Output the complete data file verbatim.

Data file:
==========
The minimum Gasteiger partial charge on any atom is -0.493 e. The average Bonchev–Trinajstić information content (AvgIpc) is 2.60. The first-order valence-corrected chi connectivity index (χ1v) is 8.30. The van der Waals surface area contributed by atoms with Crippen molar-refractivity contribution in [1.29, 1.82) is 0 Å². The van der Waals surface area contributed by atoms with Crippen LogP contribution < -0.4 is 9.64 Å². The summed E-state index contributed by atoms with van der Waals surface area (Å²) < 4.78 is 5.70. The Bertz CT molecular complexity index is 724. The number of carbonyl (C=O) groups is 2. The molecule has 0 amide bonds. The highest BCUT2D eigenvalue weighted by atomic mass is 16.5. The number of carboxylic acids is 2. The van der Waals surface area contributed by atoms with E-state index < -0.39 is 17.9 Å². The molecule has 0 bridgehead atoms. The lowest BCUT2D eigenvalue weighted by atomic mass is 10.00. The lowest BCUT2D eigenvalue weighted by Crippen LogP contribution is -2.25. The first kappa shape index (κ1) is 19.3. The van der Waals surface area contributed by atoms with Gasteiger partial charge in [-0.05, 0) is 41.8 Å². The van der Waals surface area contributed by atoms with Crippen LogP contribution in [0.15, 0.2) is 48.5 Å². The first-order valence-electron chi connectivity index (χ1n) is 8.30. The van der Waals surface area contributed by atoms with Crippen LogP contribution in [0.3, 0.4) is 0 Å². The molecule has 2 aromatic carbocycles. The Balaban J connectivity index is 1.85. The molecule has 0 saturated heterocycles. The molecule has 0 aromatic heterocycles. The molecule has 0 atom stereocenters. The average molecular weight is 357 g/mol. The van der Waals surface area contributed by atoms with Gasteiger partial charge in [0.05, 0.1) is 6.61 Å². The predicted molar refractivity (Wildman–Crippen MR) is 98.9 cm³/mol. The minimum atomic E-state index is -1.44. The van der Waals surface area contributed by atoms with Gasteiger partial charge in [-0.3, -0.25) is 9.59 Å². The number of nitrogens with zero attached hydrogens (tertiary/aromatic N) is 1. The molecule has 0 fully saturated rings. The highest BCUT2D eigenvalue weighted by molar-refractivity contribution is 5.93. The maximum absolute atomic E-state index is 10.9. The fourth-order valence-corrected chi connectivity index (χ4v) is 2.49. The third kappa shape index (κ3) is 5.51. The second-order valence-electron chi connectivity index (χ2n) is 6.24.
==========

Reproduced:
The minimum Gasteiger partial charge on any atom is -0.493 e. The average Bonchev–Trinajstić information content (AvgIpc) is 2.60. The first-order valence-corrected chi connectivity index (χ1v) is 8.30. The van der Waals surface area contributed by atoms with Crippen molar-refractivity contribution in [1.29, 1.82) is 0 Å². The van der Waals surface area contributed by atoms with Crippen LogP contribution < -0.4 is 9.64 Å². The summed E-state index contributed by atoms with van der Waals surface area (Å²) < 4.78 is 5.70. The Bertz CT molecular complexity index is 724. The number of carbonyl (C=O) groups is 2. The molecule has 0 amide bonds. The highest BCUT2D eigenvalue weighted by atomic mass is 16.5. The number of carboxylic acids is 2. The van der Waals surface area contributed by atoms with E-state index < -0.39 is 17.9 Å². The molecule has 0 bridgehead atoms. The lowest BCUT2D eigenvalue weighted by atomic mass is 10.00. The lowest BCUT2D eigenvalue weighted by Crippen LogP contribution is -2.25. The first kappa shape index (κ1) is 19.3. The van der Waals surface area contributed by atoms with Gasteiger partial charge in [-0.05, 0) is 41.8 Å². The van der Waals surface area contributed by atoms with Crippen LogP contribution in [0.15, 0.2) is 48.5 Å². The first-order valence-electron chi connectivity index (χ1n) is 8.30. The van der Waals surface area contributed by atoms with Crippen LogP contribution in [0.3, 0.4) is 0 Å². The molecule has 2 aromatic carbocycles. The Balaban J connectivity index is 1.85. The molecule has 0 saturated heterocycles. The molecule has 0 aromatic heterocycles. The molecule has 0 atom stereocenters. The average molecular weight is 357 g/mol. The van der Waals surface area contributed by atoms with Gasteiger partial charge in [0.05, 0.1) is 6.61 Å². The predicted molar refractivity (Wildman–Crippen MR) is 98.9 cm³/mol. The minimum atomic E-state index is -1.44. The van der Waals surface area contributed by atoms with Gasteiger partial charge in [-0.3, -0.25) is 9.59 Å². The number of nitrogens with zero attached hydrogens (tertiary/aromatic N) is 1. The molecule has 0 fully saturated rings. The highest BCUT2D eigenvalue weighted by molar-refractivity contribution is 5.93. The maximum absolute atomic E-state index is 10.9. The fourth-order valence-corrected chi connectivity index (χ4v) is 2.49. The third kappa shape index (κ3) is 5.51. The second-order valence-electron chi connectivity index (χ2n) is 6.24.